Will Rogers is credited with having said, “I never met a man I didn’t like.” The full context shows that it came at the end of statement he made in a 1926 “Saturday Evening Post” article. He was talking about Leon Trotsky.

The full quote was: “I bet if I had met him and had a chat with him, I would have found him a very interesting fellow, for I never yet, met a man that I didn’t like.”

I’m the polar opposite of Rogers; I’ve never met a man I liked. OK, I lie; that’s not true, I just act that way. If anything, I give people the benefit of the doubt when I probably shouldn’t. My naivete has never matured into the cynicism one would expect from a person my age.

Before I get to today’s topic, related to Will Rogers (another of whose quotes is the headline on this) let’s direct ourselves to this week’s obligatory digression:

I don’t have to tell you that Leon Trotsky (1870-1940), born Lev Davidovich Bronstein, was a Russian-Ukrainian Marxist, revolutionary, agitator, political theorist and politician. Nor do I have to remind you that he was ideologically a communist, but did develop a variant of Marxism that later became known Trotskyism. I don’t have to tell you that because I’m betting you already knew.

And how did you know? Let me guess: Because you, more than likely, own — and have assuredly read — the full-volume set of every single Wikipedia article ever published. It came, if I recollect, as a bonus gift with your George Foreman grill. The same grill that now sits on a shelf behind a dusty, forgotten can of Turtle Wax, which in turn sits next to the eight-track Richard Simmons’ “Sweatin’ to the Oldies” exercise tapes, which, contrary to their objective, made you gain 15 pounds from the saccharine-infused buffoonery of its caricature-like, off-key-singing, make-believe trainer. Call it a hunch or intuition. My mom had psychic abilities, too. (Actually, I liked Richard; he didn’t let us take ourselves too seriously.)

OK, with that off-the-wall digression out of the way, please note that this column has nothing to do with Trotsky. I realize how disappointed you must be, but Hotsy Trotsky’s personality barely moved the needle on my tickle-me-pink-humor machine. For a columnist who is always looking for something to squeeze a joke out of, he simply didn’t make the cut. Incidentally, I saw Trotsky’s stand-up routine at a Siberian comedy club ….b-o-r-i-n-g!

Bolshevik humor just isn’t my cup of tea. “My friend is excellent at the game of Russian Roulette, he’s only lost one game.” Yeah, whatever, Leon. Don’t quit your daytime agitating gig.

Back to Will Rogers. He’s dead. At least, I hope he is … they buried him. Too soon? Sorry. But his politically-edged commentary lives on … kind of. Unfortunately, his folksy charm and witty barbs would probably be less welcome today as the harmless observations that they were. They’d be elevated to the gravitas of headline-grabbing importance with consequences to be paid.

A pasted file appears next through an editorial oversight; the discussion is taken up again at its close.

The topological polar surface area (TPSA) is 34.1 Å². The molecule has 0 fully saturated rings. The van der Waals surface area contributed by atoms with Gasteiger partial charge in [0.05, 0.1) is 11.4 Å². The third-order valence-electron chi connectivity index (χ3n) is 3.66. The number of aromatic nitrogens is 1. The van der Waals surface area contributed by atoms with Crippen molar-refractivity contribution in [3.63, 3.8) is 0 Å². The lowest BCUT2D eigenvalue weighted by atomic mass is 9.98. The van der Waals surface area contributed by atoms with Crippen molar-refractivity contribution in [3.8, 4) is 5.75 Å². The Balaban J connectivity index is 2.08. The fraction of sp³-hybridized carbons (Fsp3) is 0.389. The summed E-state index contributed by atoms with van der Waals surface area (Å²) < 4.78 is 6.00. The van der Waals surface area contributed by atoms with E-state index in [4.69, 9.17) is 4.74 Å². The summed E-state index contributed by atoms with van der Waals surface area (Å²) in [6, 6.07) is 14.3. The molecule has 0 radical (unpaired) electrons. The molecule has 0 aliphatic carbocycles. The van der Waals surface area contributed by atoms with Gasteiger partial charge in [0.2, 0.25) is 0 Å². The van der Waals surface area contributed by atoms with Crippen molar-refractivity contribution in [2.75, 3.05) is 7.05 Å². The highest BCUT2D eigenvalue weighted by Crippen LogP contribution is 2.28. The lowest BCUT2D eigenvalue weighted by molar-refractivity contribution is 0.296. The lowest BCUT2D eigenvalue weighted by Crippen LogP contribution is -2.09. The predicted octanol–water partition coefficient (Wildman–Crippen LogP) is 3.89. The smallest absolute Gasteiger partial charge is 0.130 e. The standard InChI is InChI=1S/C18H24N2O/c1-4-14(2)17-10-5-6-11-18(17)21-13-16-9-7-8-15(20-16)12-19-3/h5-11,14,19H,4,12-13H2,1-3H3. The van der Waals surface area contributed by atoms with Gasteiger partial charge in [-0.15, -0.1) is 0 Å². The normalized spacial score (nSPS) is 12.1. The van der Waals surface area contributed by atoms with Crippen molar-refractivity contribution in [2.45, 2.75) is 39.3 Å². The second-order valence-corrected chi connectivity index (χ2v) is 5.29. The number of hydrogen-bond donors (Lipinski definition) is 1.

Boycotts, pickets and the like would be the results of knee-jerk reactions from the boneheads who feign outrage because they simply like to hear themselves squawk. I know that’s true, remember, I’m a clairvoyant. (Now that I think of it, I’m pretty sure there was a Claire Voyant working the deli at Al’s Corner Groceries’ store back in Ogdensburg.)

But seriously, folks, Rogers would be devastated to learn that his country’s embrace of satire has gone the way of the nickel cigar, and that the glow of humor and light of common sense has flickered out over the last decade. The questions begs to be asked: why?

Before I talk myself — and you — into the muck of despair, let’s move on and look at some other Will Rogers quotes. Here’s a little game you can play: Using either “democrat” or “republican,” put it next to the quote you think applies.

“Income tax has made more liars out of people than golf.”

“Don’t let yesterday take up too much of today.”

“When you find yourself in a hole, quit digging.”

“A fool and his money are soon elected.”

“Ignorance lies not in the things you don’t know, but in the things that ain’t so.”

“It is better for someone to think you’re a fool than to open your mouth and remove all doubt.”

OK, so how’d you do? I’ll attempt my own Will Rogers-like quote: If you ascribed “republican” to a majority of the quotes, you’re a liberal who sees more than what’s really there. If you said “democrat” then you’re a modern-day conservative who can’t see what’s right in front of you.

There ya go, Will Rogers, that’s for you. Thank you, the sermon is over. Go in peace.

And that’s the way it looks from the Valley.

Happy birthday, Dad. Miss you:

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